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  • Cognitive Computing

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    Tim Kannegieter

    Introduction

    Cognitive computing is an advanced form of data analytics that, broadly speaking, leverages the power of artificial intelligence and machine learning. With machine learning the computer learns from the data that it's monitoring. For example with unstructured data, a cognitive recognition system can be shown images that comply with, or do not comply with, the condition that we're looking for. The cognitive software then learns how to recognise the difference between them.

    The same is true for analysing more structured data. For example, when looking for patterns in sensor data that indicate potential failure, past data of failures is fed to the cognitive software which analyses it to discover correlations that is then used in rule based systems to detect and predict failure in the future.

    Cognitive systems stand in contrast to more traditional programmed systems, and proponents claim is it far better suited to IOT because the large volume and multivariate nature of the data. IoT data can be sourced not only from a huge range of traditional sensors (covering for example, vibration temperature etc) not just from the equipment itself but potentially from other sources such as weather data and even social media data as people reacting to conditions around them.

    This means the data has many potential ways of being analysed. IoT is not necessarily a case of knowing what question to ask, doing the analysis and coming up with an answers. Increasingly, there is so much data coming in that it is difficult to even know what questions to ask. Cognitive systems learn as they look at the data and they find insights the analyst may not even be suspecting.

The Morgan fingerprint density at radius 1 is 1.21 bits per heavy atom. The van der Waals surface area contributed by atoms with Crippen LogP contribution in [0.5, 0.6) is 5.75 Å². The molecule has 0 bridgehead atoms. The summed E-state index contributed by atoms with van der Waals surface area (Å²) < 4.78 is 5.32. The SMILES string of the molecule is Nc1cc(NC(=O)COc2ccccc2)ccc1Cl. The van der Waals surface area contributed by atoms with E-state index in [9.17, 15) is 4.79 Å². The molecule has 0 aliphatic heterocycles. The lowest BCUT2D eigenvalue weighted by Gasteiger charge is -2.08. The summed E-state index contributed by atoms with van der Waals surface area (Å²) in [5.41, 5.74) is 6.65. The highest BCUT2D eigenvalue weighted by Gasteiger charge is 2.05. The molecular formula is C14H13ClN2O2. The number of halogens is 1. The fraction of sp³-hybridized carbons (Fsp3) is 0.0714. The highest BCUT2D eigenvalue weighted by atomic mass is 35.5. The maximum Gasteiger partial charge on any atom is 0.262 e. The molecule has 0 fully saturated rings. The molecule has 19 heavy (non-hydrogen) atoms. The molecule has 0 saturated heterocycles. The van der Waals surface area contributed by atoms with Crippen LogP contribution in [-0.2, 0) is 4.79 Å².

Examples

    One example of the application of cognitive computing in IoT is in health care for the elderly in their own homes (courtesy IBM). Asking the elderly to wear sensors is problematic because they may not raise an alert when they should or they alert when they shouldn’t and people stop wearing them after a while. An alternative approach is to instrument other things in the house such as fridge doors, light switches, bathrooms, movement sensors, and maybe infrared sensors etc. The cognitive software can thenbuild up an understanding of what normal looks like. When something abnormal happens, the system can then raise an alert and make a call to the emergency services.

    Another example (IBM working with Metronics in the US) is helping diabetic patients, manage their blood sugar levels. When blood sugar goes extremely low it triggers hypoglycemia and can cause a person to go unconscious or even potentially die. Cognitive computing capabilities are being used to detect patterns that indicate likely hypoglycemia two to three hours in advance, which allows the patient to take corrective action, eat some food, adjust the level of exercise and other things to avoid the hypoglycemia occurring at all.

    Drivers

    The growth of cognitive computing is being driven by many of the same factors as IoT in general, but in particular the growth in pervasive connectivity and cloud computing. The ability to process data in the cloud is bring many advanced analytical capabilities to bear on applications in the field, that previously was not possible.

    In terms of uptake, the growth of the IoT is allowing many organisations to consider IoT for the first time. As organisations install more sensors and instrument more things, they often getting more data than they have ever had before and are in a position to experiment and innovate.

    Challenges

    A challenge in cognitive computing is knowing what data to collect. Storage of data is not without cost and ideally there would be a systematic ways of determining what the sensible parameters in any given context may be useful for a cognitive system. However, it is dangerous to assume upfront what the data will reveal. A general rule may be to gather more data than less in the early phases when things are being learned and then pair back data collection when rules have been established. Fortunately, IOT data from traditional sensors is usually quite compact so usually the problem only arises when richer media is being used. Another approach is to use edge computing principles to push processing capability to devices like routers and switches and even hard-wired sensors, rather than have to have all the data sent across the cloud.

     

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